PayPal Sues Google Over Mobile Payments
On the heels of the announcement of Google Wallet yesterday, PayPal and eBay have filed a lawsuit (pdf) against the company and two former employees who are now Google’s leads on mobile payment system, for poaching employee PayPal employees and sharing secrets with Google. Just hours after the announcement, PayPal wrote on its blog:
We treat PayPal’s “secrets” seriously, and take it personally when someone else doesn’t. So we made a decision today. We filed a lawsuit against Google and two former colleagues who now work there, Osama Bedier and Stephanie Tilenius.
Tilenius, Google’s vice president of commerce, previously worked at PayPal and eBay. She is accused of poaching Bedier while he was PayPal’s Vice President of Platform, Mobile, and New Ventures.
The two announced Google Wallet yesterday.
Erick Schonfeld of TechCrunch posted Google’s response to the lawsuit:
“Silicon Valley was built on the ability of individuals to use their knowledge and expertise to seek better employment opportunities, an idea recognized by both California law and public policy. We respect trade secrets, and will defend ourselves against these claims.”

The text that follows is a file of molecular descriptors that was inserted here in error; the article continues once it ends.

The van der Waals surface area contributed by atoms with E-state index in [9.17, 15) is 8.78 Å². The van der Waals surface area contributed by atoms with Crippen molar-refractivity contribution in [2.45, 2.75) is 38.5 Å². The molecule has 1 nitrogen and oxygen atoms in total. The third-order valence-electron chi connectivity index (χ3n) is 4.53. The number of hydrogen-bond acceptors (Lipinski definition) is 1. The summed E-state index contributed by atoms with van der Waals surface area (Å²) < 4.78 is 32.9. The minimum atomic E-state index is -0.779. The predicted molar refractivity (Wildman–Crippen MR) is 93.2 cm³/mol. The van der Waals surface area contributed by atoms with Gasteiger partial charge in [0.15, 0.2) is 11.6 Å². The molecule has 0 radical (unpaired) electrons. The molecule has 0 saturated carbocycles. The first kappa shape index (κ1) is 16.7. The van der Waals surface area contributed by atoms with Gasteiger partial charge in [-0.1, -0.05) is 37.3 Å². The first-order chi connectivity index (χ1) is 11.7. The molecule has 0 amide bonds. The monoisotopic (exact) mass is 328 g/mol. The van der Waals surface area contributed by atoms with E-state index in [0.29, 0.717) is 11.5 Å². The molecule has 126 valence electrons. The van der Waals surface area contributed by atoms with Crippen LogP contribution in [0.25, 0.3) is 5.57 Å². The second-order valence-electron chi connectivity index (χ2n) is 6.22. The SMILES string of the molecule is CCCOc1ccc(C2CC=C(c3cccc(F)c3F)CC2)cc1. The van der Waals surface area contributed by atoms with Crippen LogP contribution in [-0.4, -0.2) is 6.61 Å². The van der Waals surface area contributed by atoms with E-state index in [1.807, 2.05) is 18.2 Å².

Schonfeld suggests this is a knee-jerk reaction from PayPal, and points out this isn’t the first of employment disputes in Silicon Valley:
When Apple poached IBM’s Mark Papermaster to head up its chip development, IBM sued. The two companies eventually settled out of court. In many ways, this is a PR move on PayPal’s part more than anything else. It is not like they are going to get an injunction to stop Google from going into mobile payments. But it’s a bad PR move because it shows exactly how scared they are that Google is going to succeed.
Geoffrey Hinton tells us why he’s now scared of the tech he helped build
“I have suddenly switched my views on whether these things are going to be more intelligent than us.”
ChatGPT is going to change education, not destroy it
The narrative around cheating students doesn’t tell the whole story. Meet the teachers who think generative AI could actually make learning better.
Meet the people who use Notion to plan their whole lives
The workplace tool’s appeal extends far beyond organizing work projects. Many users find it’s just as useful for managing their free time.
Learning to code isn’t enough
Historically, learn-to-code efforts have provided opportunities for the few, but new efforts are aiming to be inclusive.
Get the latest updates from
MIT Technology Review
Discover special offers, top stories, upcoming events, and more.